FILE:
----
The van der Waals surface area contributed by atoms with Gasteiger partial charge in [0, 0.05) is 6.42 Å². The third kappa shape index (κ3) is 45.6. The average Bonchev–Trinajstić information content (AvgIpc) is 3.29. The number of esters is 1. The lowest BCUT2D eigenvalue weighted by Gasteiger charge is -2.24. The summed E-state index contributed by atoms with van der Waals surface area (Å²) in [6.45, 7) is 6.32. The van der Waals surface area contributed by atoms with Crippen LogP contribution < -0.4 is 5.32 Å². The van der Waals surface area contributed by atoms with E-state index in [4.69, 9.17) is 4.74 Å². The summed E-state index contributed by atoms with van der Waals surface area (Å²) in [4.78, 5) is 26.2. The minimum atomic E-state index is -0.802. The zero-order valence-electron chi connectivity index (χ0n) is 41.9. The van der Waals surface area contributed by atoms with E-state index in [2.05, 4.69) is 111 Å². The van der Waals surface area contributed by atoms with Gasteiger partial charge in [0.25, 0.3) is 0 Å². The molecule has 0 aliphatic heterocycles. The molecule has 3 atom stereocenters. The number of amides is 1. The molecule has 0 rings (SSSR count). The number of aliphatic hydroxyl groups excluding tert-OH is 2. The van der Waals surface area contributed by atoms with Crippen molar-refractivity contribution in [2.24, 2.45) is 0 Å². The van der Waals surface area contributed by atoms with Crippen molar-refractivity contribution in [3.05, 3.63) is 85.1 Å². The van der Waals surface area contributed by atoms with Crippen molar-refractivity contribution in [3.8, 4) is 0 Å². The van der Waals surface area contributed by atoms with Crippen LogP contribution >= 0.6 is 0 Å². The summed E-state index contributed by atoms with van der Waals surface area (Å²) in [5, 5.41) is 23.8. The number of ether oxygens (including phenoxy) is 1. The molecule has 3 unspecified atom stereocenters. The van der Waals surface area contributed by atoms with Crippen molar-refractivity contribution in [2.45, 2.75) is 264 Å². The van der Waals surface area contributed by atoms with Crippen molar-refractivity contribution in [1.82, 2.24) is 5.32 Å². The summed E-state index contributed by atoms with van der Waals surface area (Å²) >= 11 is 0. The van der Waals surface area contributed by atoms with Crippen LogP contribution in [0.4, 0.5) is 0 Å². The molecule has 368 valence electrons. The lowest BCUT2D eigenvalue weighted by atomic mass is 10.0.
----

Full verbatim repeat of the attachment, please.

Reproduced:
The van der Waals surface area contributed by atoms with Gasteiger partial charge in [0, 0.05) is 6.42 Å². The third kappa shape index (κ3) is 45.6. The average Bonchev–Trinajstić information content (AvgIpc) is 3.29. The number of esters is 1. The lowest BCUT2D eigenvalue weighted by Gasteiger charge is -2.24. The summed E-state index contributed by atoms with van der Waals surface area (Å²) in [6.45, 7) is 6.32. The van der Waals surface area contributed by atoms with Crippen LogP contribution < -0.4 is 5.32 Å². The van der Waals surface area contributed by atoms with E-state index in [4.69, 9.17) is 4.74 Å². The summed E-state index contributed by atoms with van der Waals surface area (Å²) in [4.78, 5) is 26.2. The minimum atomic E-state index is -0.802. The zero-order valence-electron chi connectivity index (χ0n) is 41.9. The van der Waals surface area contributed by atoms with E-state index in [2.05, 4.69) is 111 Å². The van der Waals surface area contributed by atoms with Gasteiger partial charge in [0.25, 0.3) is 0 Å². The molecule has 0 aliphatic heterocycles. The molecule has 3 atom stereocenters. The number of amides is 1. The molecule has 0 rings (SSSR count). The number of aliphatic hydroxyl groups excluding tert-OH is 2. The van der Waals surface area contributed by atoms with Crippen molar-refractivity contribution in [2.24, 2.45) is 0 Å². The van der Waals surface area contributed by atoms with Crippen molar-refractivity contribution in [3.05, 3.63) is 85.1 Å². The van der Waals surface area contributed by atoms with Crippen molar-refractivity contribution in [3.8, 4) is 0 Å². The van der Waals surface area contributed by atoms with Crippen LogP contribution >= 0.6 is 0 Å². The summed E-state index contributed by atoms with van der Waals surface area (Å²) in [5, 5.41) is 23.8. The number of ether oxygens (including phenoxy) is 1. The molecule has 3 unspecified atom stereocenters. The van der Waals surface area contributed by atoms with Crippen molar-refractivity contribution in [2.45, 2.75) is 264 Å². The van der Waals surface area contributed by atoms with Crippen molar-refractivity contribution in [1.82, 2.24) is 5.32 Å². The summed E-state index contributed by atoms with van der Waals surface area (Å²) >= 11 is 0. The van der Waals surface area contributed by atoms with Crippen LogP contribution in [0.4, 0.5) is 0 Å². The molecule has 368 valence electrons. The lowest BCUT2D eigenvalue weighted by atomic mass is 10.0.